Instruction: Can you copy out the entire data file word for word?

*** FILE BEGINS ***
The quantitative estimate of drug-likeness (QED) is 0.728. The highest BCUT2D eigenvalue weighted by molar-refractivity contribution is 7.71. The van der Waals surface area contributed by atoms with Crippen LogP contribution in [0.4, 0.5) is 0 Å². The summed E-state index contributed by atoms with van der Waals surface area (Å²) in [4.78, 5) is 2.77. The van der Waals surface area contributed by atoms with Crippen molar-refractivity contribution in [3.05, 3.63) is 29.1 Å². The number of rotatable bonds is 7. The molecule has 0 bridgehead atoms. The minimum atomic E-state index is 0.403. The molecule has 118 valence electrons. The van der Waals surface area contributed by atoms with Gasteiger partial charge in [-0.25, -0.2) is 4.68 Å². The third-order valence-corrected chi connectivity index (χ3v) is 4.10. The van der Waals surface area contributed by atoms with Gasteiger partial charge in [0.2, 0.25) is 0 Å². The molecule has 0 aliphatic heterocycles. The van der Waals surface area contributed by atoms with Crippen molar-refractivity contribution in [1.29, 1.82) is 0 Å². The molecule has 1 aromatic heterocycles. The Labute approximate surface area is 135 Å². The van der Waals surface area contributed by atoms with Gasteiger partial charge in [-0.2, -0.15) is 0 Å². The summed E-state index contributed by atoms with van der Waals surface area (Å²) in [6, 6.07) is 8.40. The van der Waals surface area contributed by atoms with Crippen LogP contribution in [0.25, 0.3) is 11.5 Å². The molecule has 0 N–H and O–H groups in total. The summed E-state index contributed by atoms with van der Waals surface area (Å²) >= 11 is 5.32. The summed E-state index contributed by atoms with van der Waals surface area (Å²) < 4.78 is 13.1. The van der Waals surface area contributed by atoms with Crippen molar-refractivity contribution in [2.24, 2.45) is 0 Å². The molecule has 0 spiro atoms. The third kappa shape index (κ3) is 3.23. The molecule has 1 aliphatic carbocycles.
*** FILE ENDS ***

The quantitative estimate of drug-likeness (QED) is 0.728. The highest BCUT2D eigenvalue weighted by molar-refractivity contribution is 7.71. The van der Waals surface area contributed by atoms with Crippen LogP contribution in [0.4, 0.5) is 0 Å². The summed E-state index contributed by atoms with van der Waals surface area (Å²) in [4.78, 5) is 2.77. The van der Waals surface area contributed by atoms with Crippen molar-refractivity contribution in [3.05, 3.63) is 29.1 Å². The number of rotatable bonds is 7. The molecule has 0 bridgehead atoms. The minimum atomic E-state index is 0.403. The molecule has 118 valence electrons. The van der Waals surface area contributed by atoms with Gasteiger partial charge in [-0.25, -0.2) is 4.68 Å². The third-order valence-corrected chi connectivity index (χ3v) is 4.10. The van der Waals surface area contributed by atoms with Gasteiger partial charge in [0.2, 0.25) is 0 Å². The molecule has 0 aliphatic heterocycles. The van der Waals surface area contributed by atoms with Crippen molar-refractivity contribution in [1.29, 1.82) is 0 Å². The molecule has 1 aromatic heterocycles. The Labute approximate surface area is 135 Å². The van der Waals surface area contributed by atoms with Gasteiger partial charge in [-0.2, -0.15) is 0 Å². The summed E-state index contributed by atoms with van der Waals surface area (Å²) in [6, 6.07) is 8.40. The van der Waals surface area contributed by atoms with Crippen LogP contribution in [0.25, 0.3) is 11.5 Å². The molecule has 0 N–H and O–H groups in total. The summed E-state index contributed by atoms with van der Waals surface area (Å²) >= 11 is 5.32. The summed E-state index contributed by atoms with van der Waals surface area (Å²) < 4.78 is 13.1. The van der Waals surface area contributed by atoms with Crippen molar-refractivity contribution in [2.24, 2.45) is 0 Å². The molecule has 0 spiro atoms. The third kappa shape index (κ3) is 3.23. The molecule has 1 aliphatic carbocycles.